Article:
Sensors, typically hydrophones or arrays of hydrophones, along with geophones or arrays of geophones, are located within the streamer. The hydrophones record the pressure wavefield and the geophones record the particle velocity wavefield. The sensors have sometimes been located within the spacers for protection. The distance between spacers is normally about 0.7 meters. An array of sensors, typically comprising 8 or 16 hydrophones and collocated geophones, normally extends for a length of about 6.25 meters or 12.5 meters, respectively. These two lengths allow 16 or 8 arrays, respectively, in a standard 100 meter seismic section.

The interior of the seismic streamers is typically filled with a core material to provide buoyancy and desirable acoustic properties. For many years, most seismic streamers have been filled with a fluid core material. A drawback to using fluid-filled streamer sections is the noise generated by vibrations as the streamer is towed through the water. These vibrations develop internal pressure waves traveling through the fluid in the streamer sections, which are often referred to as “bulge waves” or “breathing waves”.

Several approaches have been employed to reduce the bulge wave noise problem in fluid-filled steamer sections. For example, one approach is the use of stretch sections at the front and rear of the seismic streamer. Another approach is the application of low-cut frequency filters. Another approach is to introduce compartment blocks in the sections to impede the vibration-caused bulge waves from traveling continuously along the streamer. Another approach is to introduce open cell foam into the interior cavity of the streamer section. The open cell foam restricts the flow of the fluid fill material in response to the transient pressure change and causes the energy to be dissipated into the external jacket and the foam over a shorter distance. Yet another approach is to eliminate the fluid from the streamer sections, so that no medium exists in which bulge waves can develop. This approach is exemplified by the use of streamer sections filled with a solid core material or softer solid material instead of a fluid. However, in any solid type of material, some shear waves will develop, which can increase the noise detected by both the hydrophones and the geophones. Shear waves cannot develop in a fluid fill material since fluids have no shear modulus. Additionally, many conventional solid core materials are not acoustically transparent to the desired pressure waves.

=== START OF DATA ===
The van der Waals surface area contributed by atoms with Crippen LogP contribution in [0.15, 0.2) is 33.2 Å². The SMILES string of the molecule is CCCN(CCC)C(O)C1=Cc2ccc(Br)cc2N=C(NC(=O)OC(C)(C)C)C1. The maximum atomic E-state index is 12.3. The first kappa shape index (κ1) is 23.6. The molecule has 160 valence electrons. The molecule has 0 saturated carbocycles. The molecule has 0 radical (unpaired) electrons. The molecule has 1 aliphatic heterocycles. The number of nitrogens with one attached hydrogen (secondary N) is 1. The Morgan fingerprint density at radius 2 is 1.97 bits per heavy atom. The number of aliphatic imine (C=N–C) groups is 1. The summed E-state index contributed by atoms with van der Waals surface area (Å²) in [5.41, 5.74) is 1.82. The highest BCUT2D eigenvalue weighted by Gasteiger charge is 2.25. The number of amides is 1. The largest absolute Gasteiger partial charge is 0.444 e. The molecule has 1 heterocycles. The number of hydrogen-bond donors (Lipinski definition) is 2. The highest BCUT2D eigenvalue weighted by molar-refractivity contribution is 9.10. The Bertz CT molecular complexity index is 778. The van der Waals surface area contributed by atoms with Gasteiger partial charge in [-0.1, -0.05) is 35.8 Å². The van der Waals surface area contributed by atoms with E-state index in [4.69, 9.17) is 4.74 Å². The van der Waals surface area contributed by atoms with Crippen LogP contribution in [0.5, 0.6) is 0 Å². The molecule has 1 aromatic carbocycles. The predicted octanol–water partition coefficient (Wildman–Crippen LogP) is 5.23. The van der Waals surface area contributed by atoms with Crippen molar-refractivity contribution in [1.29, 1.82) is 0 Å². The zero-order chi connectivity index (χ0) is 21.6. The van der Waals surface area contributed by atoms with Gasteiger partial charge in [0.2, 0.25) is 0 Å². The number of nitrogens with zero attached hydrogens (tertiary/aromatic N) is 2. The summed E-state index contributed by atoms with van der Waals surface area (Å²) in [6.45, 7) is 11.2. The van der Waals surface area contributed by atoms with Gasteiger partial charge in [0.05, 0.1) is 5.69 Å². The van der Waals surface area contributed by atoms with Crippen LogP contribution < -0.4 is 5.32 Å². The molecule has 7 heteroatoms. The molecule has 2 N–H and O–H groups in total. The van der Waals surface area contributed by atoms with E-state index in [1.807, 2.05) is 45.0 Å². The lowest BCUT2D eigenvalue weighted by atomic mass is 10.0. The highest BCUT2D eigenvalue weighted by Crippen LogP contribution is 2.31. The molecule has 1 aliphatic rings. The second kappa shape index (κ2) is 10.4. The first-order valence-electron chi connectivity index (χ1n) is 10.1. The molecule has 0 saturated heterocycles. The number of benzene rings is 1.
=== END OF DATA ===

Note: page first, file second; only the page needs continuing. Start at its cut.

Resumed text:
Mechanical energy may travel in a “fast” mode, typically as a longitudinal wave along the strength members, at about 1100-1300 meters/second or in a “slow” mode, typically as a transverse wave, at about 20-60 meters/second. This fast mode is the dominant mechanical noise encountered with hydrophones, while the slow mode is the dominant mechanical noise encountered with geophones.

Another approach to address the noise problem is to combine several hydrophones into an array (also known as a group) to attenuate a slow moving wave. Typically, an equal number of hydrophones are positioned between or on both sides of the spacers so that pairs of hydrophones sense equal and opposite pressure changes. Summing the hydrophone signals from an array can then cancel out some of the noise.